3.2.2. Lipid peroxidation in lettuce seedlings

Fig. 2 shows the MDA contents in lettuce roots and leaves, grown in the presence of different fenugreek extracts, expressed as a percent of the control. Overall, the results show a greater sensitivity of the root cell membranes to allelochemicals stress compared to that of leaves.

For roots, the MDA content increased significantly, 4.8; 6 and 2 times compared to the control, in the presence of extracts of diploid material harvested at vegetative, flowering and fruiting stage, respectively. These factors were 5.8; 2.23 and 2.37 times in the presence of mixoploid plant extracts (Fig. 2). For leaves, the highest content was recorded in the presence of extracts of material collected at the vegetative stage for the two types of plants with respective stimulation of 4.35 and 6.58 times. The MDA content increased by half (1.5 times) in the presence of extracts of the two types of plants collected at flowering, while it almost doubled (2.27 times) under the effect of the extract of diploid plants harvested at fruiting stage and was comparable to the control (1.07 times) under the mixoploid extract (Fig. 2).

The MDA accumulation due to lipid peroxidation has been reported in response to a variety of abiotic and biotic stresses (Apel and Hirt, 2004). As noted above, the lipid peroxidation of membrane and membrane damage is a common indicator of allelochemicals stress (Rice, 1984; Singh et al., 2006). An accumulation of MDA was recorded, with a largest content in lettuce roots compared to leaves, this result is consistent with that of Batish et al. (2006) who reported higher levels of MDA in the roots of Phaseolus aureus under the effect of 2-benzoxazolinone. This result indicates a greater impact of allelochemicals on the roots, resulting in a greater production of ROS and thus a higher level of oxidative stress. The effect of some allelochemicals on membrane lipid peroxidation is reported in the literature, thus, 3,4-dihydroxy phenylalanine (l-DOPA), a powerful phytotoxin ofMucuna increased the MDA levels and caused oxidative damage in the roots of lettuce (Hachinohe and Matsumoto, 2005). Studies on cucumber and sorghum roots showed

that the disintegration of the membrane under the effect of allelopathic compounds is proportional to the lipid peroxidation measured by MDA content (Zeng et al., 2001). In addition, maize roots treated for 2 h with a solution of 0.5 mM ferulic acid showed higher by 22%, compared to control, levels of MDA, and a 36% increase in response to the same concentration of p-coumaric acid (Gmerek and Politycka, 2011). The 2-benzoxazolinone (BOA) has also increased, significantly, the MDA content in the roots and leaves of P. aureus (Batish et al., 2006). A similar result is obtained with the leaves of Brassica oleracea var. capitata cultured in the presence of cinnamic acid at various concentrations (Singh et al., 2013).

3.2.3. Variation of phenylalanine ammonia-lyase (PAL) activity in lettuce seedlings

The PAL activity was measured in lettuce leaves and roots grown in the absence and the presence of different aqueous extracts of fenugreek diploid and mixoploid plants harvested at three stages (Fig. 3). The effect of different extracts was highly significant, whether in the two organs (leaf and root) or in relation to their origin (ploidy level and developmental stage).

For roots, extracts of diploid plants harvested at the vegetative stage have significantly improved the PAL activity (0.032 x 10-5 ^mol/min g MF), which has almost doubled compared to the control (0.018 10-5 ^mol/min g MF). However, in the presence of extracts from the two other materials, this activity has decreased on average by half (Fig. 3). In the presence of extracts of mixoploids, the activity of this enzyme was reduced compared to the control in all cases, with lower activity recorded in the presence of extracts from material collected at flowering stage where the reduction was 86%, in the other two cases an average decrease of 22% was noted (Fig. 3).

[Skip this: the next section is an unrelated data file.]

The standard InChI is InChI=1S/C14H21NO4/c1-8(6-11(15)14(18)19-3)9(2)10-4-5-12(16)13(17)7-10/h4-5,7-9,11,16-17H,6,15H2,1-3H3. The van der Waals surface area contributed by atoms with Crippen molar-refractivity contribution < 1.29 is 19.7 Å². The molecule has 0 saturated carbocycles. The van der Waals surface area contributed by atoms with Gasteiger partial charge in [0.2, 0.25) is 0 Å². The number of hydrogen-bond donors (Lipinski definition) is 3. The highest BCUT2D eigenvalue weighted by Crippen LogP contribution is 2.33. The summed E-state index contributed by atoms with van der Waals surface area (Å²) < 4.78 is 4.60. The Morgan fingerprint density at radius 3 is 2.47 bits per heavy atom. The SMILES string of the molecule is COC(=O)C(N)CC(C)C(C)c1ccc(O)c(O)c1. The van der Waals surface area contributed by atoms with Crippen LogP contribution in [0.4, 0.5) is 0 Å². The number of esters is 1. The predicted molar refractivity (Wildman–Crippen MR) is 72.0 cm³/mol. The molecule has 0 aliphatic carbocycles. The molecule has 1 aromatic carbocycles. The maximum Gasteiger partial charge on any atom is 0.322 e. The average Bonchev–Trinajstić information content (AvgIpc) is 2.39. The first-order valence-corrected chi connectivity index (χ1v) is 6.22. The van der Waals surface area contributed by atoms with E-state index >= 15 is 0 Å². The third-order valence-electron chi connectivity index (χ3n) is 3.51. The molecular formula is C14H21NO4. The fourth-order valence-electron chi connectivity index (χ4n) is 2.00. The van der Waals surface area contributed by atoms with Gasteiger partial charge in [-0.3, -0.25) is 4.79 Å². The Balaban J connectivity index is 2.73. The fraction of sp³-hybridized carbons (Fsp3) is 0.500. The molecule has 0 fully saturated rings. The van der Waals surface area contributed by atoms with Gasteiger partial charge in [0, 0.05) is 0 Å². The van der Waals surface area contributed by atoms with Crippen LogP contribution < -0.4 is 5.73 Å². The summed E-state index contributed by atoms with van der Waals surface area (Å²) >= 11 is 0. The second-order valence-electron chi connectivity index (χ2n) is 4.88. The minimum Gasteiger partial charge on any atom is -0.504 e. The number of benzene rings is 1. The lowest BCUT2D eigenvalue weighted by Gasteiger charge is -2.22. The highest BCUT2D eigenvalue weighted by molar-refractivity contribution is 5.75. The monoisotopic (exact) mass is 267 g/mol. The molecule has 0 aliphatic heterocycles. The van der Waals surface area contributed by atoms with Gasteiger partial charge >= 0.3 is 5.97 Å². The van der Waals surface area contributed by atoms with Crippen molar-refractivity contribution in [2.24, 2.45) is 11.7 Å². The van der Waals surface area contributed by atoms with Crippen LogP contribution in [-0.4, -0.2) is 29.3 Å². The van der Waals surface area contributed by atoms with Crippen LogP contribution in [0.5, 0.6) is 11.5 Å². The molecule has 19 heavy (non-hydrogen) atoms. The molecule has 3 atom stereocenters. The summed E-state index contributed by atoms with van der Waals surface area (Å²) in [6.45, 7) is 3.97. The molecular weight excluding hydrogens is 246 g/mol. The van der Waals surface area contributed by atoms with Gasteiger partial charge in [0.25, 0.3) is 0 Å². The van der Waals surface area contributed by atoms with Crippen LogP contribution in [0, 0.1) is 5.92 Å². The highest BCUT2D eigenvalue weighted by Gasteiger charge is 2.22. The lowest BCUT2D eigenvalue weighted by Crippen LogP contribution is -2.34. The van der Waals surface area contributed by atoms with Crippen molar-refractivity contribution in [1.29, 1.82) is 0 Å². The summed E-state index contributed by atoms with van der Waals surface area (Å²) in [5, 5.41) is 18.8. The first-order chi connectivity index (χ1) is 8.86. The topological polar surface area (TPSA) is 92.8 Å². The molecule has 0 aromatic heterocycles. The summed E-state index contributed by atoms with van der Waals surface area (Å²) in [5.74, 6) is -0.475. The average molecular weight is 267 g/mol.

For leaves, in the presence of aqueous extracts of diploid plants collected at flowering, the activity of this enzyme has been improved by 1.52 times, and was close to the control in the two others cases. In the presence of mixoploid extracts, PAL activity was stimulated by the extract of material collected at the vegetative stage (1.8 times), reduced 75% by the extract of the second stage and slightly improved (1.3 times) in the third case (Fig. 3).

The PAL is a key enzyme in the phenylpropanoid pathway and the increase in its activity was correlated with an increased production of phenylpropanoid (Ozeki and Komamine, 1985). It converts l-phenylalanine to trans-cinnamic acid, which is the precursor for the synthesis of most of the phenolic compounds such as lignin and salicylic acid (Nugroho et al., 2001). These compounds are involved in building pecto-cellulosic walls (Chen and Mc Clure, 2000). PAL is generally considered a marker of environmental stress in different plant species (Mac Donald and D'Cunha, 2007) and the variation of its activity is a response

Fig. 2. Content of malondialdehyde (MDA) (%) of lettuce roots and leaves grown on control medium or medium added with different aqueous extracts (at 1C50 for root growth) of T. foenum-graecum aerial parts (diploid and mixoploid) harvested at the vegetative, flowering and fruiting stage. The bars on each column show standard error. Value = average ± S.E., n = 5. Different letters on columns indicate significant differences among concentrations at p < 0.05.

Fig. 3. Activity of phenylalanine ammonia-lyase (PAL) (% of control) in lettuce roots and leaves grown on control medium or medium added with different aqueous extracts (at IC50 for root growth) of T.foenum-graecum aerial parts (diploid and mixoploid) harvested at the vegetative, flowering and fruiting stage. The bars on each column show standard error. Value = average ± S.E., n = 5. Different letters on columns indicate significant differences among concentrations at p < 0.05.